Brene Brown says risk is a good thing. It increases our courage, increases the vulnerability, but also the successful outcome of [trying it]. So in the studio, there are chair classes, there are classes for people with Parkinson’s, which is supported by the APDA of Massachusetts. There is LGBTQ classes. There are paid classes, free classes, men’s classes. So to create as much diversity that this space becomes more than a studio. As you can see, it’s like 3,500 square feet where there are practitioners doing healing arts and private one-on-ones and group classes. And it attracts that diverse, inclusive, accessible person.
NBL: Would you say that this inclusive nature is pretty natural to yoga as a practice or more something that you’ve worked to ingrain into your studio?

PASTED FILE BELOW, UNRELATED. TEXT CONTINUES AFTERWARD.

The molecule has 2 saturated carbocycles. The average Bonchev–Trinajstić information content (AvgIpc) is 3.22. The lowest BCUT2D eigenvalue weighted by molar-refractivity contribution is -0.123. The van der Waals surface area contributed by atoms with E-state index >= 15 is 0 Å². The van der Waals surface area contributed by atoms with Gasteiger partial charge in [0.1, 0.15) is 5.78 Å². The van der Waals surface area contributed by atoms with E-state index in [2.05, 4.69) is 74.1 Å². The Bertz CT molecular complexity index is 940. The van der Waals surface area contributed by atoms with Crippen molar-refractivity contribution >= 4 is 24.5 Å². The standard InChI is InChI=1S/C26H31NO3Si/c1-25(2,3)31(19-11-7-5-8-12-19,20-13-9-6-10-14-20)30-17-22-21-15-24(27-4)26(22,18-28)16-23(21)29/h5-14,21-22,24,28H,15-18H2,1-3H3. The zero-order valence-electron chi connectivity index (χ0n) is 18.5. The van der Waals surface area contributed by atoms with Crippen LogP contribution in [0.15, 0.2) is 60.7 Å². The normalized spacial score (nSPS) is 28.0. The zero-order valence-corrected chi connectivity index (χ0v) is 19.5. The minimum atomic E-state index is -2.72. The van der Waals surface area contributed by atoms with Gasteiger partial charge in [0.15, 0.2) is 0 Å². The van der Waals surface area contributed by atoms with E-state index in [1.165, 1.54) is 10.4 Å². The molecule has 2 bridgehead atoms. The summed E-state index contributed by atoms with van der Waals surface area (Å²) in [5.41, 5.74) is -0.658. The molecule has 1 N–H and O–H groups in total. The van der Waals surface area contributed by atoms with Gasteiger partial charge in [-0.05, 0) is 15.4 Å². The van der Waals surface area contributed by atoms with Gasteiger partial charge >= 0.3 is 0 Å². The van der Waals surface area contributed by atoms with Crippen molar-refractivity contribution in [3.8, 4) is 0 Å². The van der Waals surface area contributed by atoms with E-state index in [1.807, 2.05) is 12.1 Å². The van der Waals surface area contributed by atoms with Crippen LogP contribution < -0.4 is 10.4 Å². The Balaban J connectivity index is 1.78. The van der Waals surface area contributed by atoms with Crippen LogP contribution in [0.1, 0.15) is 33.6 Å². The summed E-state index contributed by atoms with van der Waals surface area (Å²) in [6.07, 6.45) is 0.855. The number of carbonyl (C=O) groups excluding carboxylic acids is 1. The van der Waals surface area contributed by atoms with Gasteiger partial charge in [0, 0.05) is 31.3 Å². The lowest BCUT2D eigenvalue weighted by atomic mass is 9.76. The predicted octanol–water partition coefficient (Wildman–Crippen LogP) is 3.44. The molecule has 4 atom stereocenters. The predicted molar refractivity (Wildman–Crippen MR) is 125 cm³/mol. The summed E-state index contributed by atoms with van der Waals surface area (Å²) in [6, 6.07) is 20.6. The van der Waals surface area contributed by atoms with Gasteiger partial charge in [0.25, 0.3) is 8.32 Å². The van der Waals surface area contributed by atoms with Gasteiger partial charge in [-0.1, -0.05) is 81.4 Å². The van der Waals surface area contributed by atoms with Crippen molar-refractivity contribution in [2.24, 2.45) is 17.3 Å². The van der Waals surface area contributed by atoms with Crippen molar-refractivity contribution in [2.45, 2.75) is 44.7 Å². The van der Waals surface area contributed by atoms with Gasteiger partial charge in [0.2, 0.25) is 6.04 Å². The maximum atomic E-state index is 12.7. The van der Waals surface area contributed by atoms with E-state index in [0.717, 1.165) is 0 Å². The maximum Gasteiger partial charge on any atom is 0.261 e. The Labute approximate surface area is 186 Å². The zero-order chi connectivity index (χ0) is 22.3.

JC: I think it’s very unique to Sangha. I think most yoga studios, power yoga studios, are for a very small niche of people. They’re young, mostly white, able-bodied, affluent, possibly blond women. Cisgendered women. Great. That’s 80% of the people that do yoga, and that’s great.
But what we’re trying to do is [include] people of color, LGBTQ, [and so that] income doesn’t become an issue. We have discounts for drop-ins. We have sponsor scholarships for people who maybe can’t pay for their own classes. There’s other people who can pay. And it’s been a year [of this model], so this is the idea.